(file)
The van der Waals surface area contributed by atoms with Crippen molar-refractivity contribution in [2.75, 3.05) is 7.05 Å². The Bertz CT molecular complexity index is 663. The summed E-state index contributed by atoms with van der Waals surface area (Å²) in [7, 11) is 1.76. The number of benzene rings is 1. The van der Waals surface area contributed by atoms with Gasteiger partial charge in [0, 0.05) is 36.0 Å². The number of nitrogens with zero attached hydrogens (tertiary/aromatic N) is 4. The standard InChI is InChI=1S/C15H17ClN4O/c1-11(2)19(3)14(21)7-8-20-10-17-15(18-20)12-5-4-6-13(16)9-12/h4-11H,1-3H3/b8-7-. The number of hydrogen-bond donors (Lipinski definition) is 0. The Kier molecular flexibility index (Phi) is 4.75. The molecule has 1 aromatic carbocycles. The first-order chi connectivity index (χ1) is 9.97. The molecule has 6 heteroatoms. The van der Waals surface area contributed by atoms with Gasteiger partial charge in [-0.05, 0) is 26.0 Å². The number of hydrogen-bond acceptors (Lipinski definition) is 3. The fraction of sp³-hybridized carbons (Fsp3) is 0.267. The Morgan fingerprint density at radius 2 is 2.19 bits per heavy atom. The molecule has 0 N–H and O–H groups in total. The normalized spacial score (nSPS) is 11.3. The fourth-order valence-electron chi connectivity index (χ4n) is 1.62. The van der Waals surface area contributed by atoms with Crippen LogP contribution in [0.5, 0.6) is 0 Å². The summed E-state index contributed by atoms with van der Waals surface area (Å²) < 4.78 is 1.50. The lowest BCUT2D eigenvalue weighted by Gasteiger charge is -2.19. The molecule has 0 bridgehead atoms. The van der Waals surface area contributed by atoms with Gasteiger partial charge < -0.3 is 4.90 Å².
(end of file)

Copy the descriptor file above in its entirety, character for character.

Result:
The van der Waals surface area contributed by atoms with Crippen molar-refractivity contribution in [2.75, 3.05) is 7.05 Å². The Bertz CT molecular complexity index is 663. The summed E-state index contributed by atoms with van der Waals surface area (Å²) in [7, 11) is 1.76. The number of benzene rings is 1. The van der Waals surface area contributed by atoms with Gasteiger partial charge in [0, 0.05) is 36.0 Å². The number of nitrogens with zero attached hydrogens (tertiary/aromatic N) is 4. The standard InChI is InChI=1S/C15H17ClN4O/c1-11(2)19(3)14(21)7-8-20-10-17-15(18-20)12-5-4-6-13(16)9-12/h4-11H,1-3H3/b8-7-. The number of hydrogen-bond donors (Lipinski definition) is 0. The Kier molecular flexibility index (Phi) is 4.75. The molecule has 1 aromatic carbocycles. The first-order chi connectivity index (χ1) is 9.97. The molecule has 6 heteroatoms. The van der Waals surface area contributed by atoms with Gasteiger partial charge in [-0.05, 0) is 26.0 Å². The number of hydrogen-bond acceptors (Lipinski definition) is 3. The fraction of sp³-hybridized carbons (Fsp3) is 0.267. The Morgan fingerprint density at radius 2 is 2.19 bits per heavy atom. The molecule has 0 N–H and O–H groups in total. The normalized spacial score (nSPS) is 11.3. The fourth-order valence-electron chi connectivity index (χ4n) is 1.62. The van der Waals surface area contributed by atoms with Crippen LogP contribution in [0.5, 0.6) is 0 Å². The summed E-state index contributed by atoms with van der Waals surface area (Å²) < 4.78 is 1.50. The lowest BCUT2D eigenvalue weighted by Gasteiger charge is -2.19. The molecule has 0 bridgehead atoms. The van der Waals surface area contributed by atoms with Gasteiger partial charge < -0.3 is 4.90 Å².